Recently we at FYCSP had an ask about AP Computer Science and if there were any books which could be used to learn Java. So, as a series/menial task which I feel many of our followers here at FYCSP will enjoy, I have collected and uploaded various intro-level books.
Introductory level books for Java, C, C++, Python(2.X and 3), and Perl. All books are those used in intro level classes at universities or widely used, highly recommended books.
All books except for Cozens’s Beginning Perl are hosted on open-to-the-web Google Docs (unfortunately K.N. King’s C Programming: A Modern Approach and Deitel and Deitel’s C++: How to Program are too large and lack previews (you can still download them though))
A Guide to Programming in Java (Beth Brown)
This is the book that I used in AP CompSci last year. It’s a great introduction into Java and it covers most of the skills you would need to study for the AP CS exam (although it does lack the case studies such as GridWorld, but you can get those on the CollegeBoard APCS site).
C Programming: A Modern Approach (K.N. King) (No preview, must download PDF)
A textbook used at over 200 colleges, this book and the K&R book below have formed the alpha and omega of C textbooks for the past 10 years. Definitely a good book for both beginners and intermediate level coders.
The C Programming Language (Brian Kernighan and Dennis Ritchie)
Known as the K&R book in many circles, The C Programming Language was written by Both Brian W. Kernighan and Dennis Ritchie, the developers of C. This book has been the bible of C for over 20 years and is not only good for beginners, but it also teaches a great deal of how to be a good programmer.
C++ Primer Plus, fifth edition (Stephen Prata)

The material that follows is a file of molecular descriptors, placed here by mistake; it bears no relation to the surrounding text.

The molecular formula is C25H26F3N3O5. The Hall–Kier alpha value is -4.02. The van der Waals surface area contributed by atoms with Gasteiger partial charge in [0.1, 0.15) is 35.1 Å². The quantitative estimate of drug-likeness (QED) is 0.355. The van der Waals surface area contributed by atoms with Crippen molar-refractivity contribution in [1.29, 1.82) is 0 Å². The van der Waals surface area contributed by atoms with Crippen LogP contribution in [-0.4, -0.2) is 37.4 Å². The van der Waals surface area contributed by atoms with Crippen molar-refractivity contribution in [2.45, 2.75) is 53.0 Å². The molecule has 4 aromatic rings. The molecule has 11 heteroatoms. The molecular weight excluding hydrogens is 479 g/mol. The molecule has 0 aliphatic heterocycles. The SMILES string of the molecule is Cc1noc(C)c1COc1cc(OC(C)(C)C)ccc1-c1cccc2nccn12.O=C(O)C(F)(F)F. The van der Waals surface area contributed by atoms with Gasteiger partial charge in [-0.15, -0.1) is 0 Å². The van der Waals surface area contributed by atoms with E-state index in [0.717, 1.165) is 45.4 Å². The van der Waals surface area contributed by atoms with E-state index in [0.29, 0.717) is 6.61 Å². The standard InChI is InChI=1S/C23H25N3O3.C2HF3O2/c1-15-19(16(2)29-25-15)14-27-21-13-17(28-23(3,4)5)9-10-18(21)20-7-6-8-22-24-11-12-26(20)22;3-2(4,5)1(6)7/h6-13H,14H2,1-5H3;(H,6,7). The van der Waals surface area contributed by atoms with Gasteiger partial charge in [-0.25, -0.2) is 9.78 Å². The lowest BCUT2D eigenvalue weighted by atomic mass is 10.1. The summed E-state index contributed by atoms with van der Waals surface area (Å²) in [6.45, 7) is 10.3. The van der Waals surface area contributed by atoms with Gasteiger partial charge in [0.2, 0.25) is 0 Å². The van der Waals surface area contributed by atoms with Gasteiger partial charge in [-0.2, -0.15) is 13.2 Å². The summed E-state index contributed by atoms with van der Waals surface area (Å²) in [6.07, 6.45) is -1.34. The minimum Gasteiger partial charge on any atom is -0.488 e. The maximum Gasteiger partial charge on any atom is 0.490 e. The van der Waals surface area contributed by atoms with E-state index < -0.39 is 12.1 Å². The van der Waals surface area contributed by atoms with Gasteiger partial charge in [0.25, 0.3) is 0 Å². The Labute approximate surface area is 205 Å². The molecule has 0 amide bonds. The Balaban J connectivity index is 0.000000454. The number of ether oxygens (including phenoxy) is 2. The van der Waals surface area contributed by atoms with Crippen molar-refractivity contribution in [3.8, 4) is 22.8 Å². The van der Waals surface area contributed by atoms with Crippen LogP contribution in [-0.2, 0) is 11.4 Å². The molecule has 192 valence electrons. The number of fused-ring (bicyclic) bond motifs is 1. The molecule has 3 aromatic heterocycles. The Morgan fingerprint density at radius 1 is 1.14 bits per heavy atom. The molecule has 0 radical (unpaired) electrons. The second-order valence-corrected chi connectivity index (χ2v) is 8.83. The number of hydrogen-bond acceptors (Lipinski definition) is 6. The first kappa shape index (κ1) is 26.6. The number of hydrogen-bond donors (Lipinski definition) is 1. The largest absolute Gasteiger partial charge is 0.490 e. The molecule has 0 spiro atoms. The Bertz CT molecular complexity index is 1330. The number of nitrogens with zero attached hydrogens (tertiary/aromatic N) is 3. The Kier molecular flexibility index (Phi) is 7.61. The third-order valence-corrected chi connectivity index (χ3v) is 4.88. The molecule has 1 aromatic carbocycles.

C++ Primer Plus (ironically not C++ Primer) has set itself over the last 20 years as the book to learn C++ from. It’s easy to learn from as Prata laces the book with great explanations and humor and if you are new to C++, this is definitely the book for you.
C++: How to Program (Harvey Deitel & Paul Deitel) (No preview, must download PDF)
A much more complete introduction to C++ than C++ Primer Plus, you go from the basics all the way into C++. C++: How to Program, though, is definitely for you if you don’t have prior experience for coding, as the book is definitely aimed at teaching to someone with no experience, unlike most of the earlier C++ books which aim to convert C knowledge into C++ coding.
A Byte of Python for Python 2.X (Swaroop C H)
A Byte of Python (Swaroop C H)
A Byte of Python is an introduction level book to Python. As a whole it teaches to the level who does not know how to program, but with it, you should be able to grasp the fundamentals of Python, enough to start experimenting and move onto more difficult matters.
Beginning Perl (Simon Cozens)
Simon Cozens’s Beginning Perl is a great book for beginners because most Perl manuals out there go from basic to difficult techniques in a matter of pages, but Cozens seems to be able to pace the learning experience just right. It falls short in various areas, but for a beginner, Beginning Perl is definitely the book to start with.
Picking Up Perl (Bradley M. Kuhn)
Possibly one of the most widely distributed textbooks of Perl on the internet, it’s hard to go bad with both Picking Up Perl and Cozens’s Beginning Perl to augment each other.